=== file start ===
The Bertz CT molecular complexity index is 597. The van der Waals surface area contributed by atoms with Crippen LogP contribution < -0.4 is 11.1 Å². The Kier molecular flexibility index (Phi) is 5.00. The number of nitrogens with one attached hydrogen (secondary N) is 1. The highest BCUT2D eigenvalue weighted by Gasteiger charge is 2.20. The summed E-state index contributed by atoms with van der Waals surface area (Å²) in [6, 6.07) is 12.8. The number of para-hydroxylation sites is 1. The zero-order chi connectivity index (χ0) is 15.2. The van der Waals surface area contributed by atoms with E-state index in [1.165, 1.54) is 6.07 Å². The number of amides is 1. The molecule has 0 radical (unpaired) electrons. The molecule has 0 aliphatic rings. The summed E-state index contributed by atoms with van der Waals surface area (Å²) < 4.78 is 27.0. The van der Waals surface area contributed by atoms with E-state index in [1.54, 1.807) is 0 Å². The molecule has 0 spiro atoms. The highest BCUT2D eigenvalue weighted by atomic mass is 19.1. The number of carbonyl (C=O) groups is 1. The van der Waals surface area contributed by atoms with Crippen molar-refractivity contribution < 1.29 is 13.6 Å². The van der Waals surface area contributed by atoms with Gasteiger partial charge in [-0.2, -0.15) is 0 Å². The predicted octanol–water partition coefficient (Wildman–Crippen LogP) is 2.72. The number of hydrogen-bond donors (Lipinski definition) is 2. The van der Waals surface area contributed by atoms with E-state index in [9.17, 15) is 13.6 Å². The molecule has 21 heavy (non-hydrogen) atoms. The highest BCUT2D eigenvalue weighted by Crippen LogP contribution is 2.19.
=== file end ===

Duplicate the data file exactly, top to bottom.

The Bertz CT molecular complexity index is 597. The van der Waals surface area contributed by atoms with Crippen LogP contribution < -0.4 is 11.1 Å². The Kier molecular flexibility index (Phi) is 5.00. The number of nitrogens with one attached hydrogen (secondary N) is 1. The highest BCUT2D eigenvalue weighted by Gasteiger charge is 2.20. The summed E-state index contributed by atoms with van der Waals surface area (Å²) in [6, 6.07) is 12.8. The number of para-hydroxylation sites is 1. The zero-order chi connectivity index (χ0) is 15.2. The van der Waals surface area contributed by atoms with E-state index in [1.165, 1.54) is 6.07 Å². The number of amides is 1. The molecule has 0 radical (unpaired) electrons. The molecule has 0 aliphatic rings. The summed E-state index contributed by atoms with van der Waals surface area (Å²) < 4.78 is 27.0. The van der Waals surface area contributed by atoms with E-state index in [1.54, 1.807) is 0 Å². The molecule has 0 spiro atoms. The highest BCUT2D eigenvalue weighted by atomic mass is 19.1. The number of carbonyl (C=O) groups is 1. The van der Waals surface area contributed by atoms with Crippen molar-refractivity contribution < 1.29 is 13.6 Å². The van der Waals surface area contributed by atoms with Gasteiger partial charge in [-0.2, -0.15) is 0 Å². The predicted octanol–water partition coefficient (Wildman–Crippen LogP) is 2.72. The number of hydrogen-bond donors (Lipinski definition) is 2. The van der Waals surface area contributed by atoms with E-state index in [9.17, 15) is 13.6 Å². The molecule has 21 heavy (non-hydrogen) atoms. The highest BCUT2D eigenvalue weighted by Crippen LogP contribution is 2.19.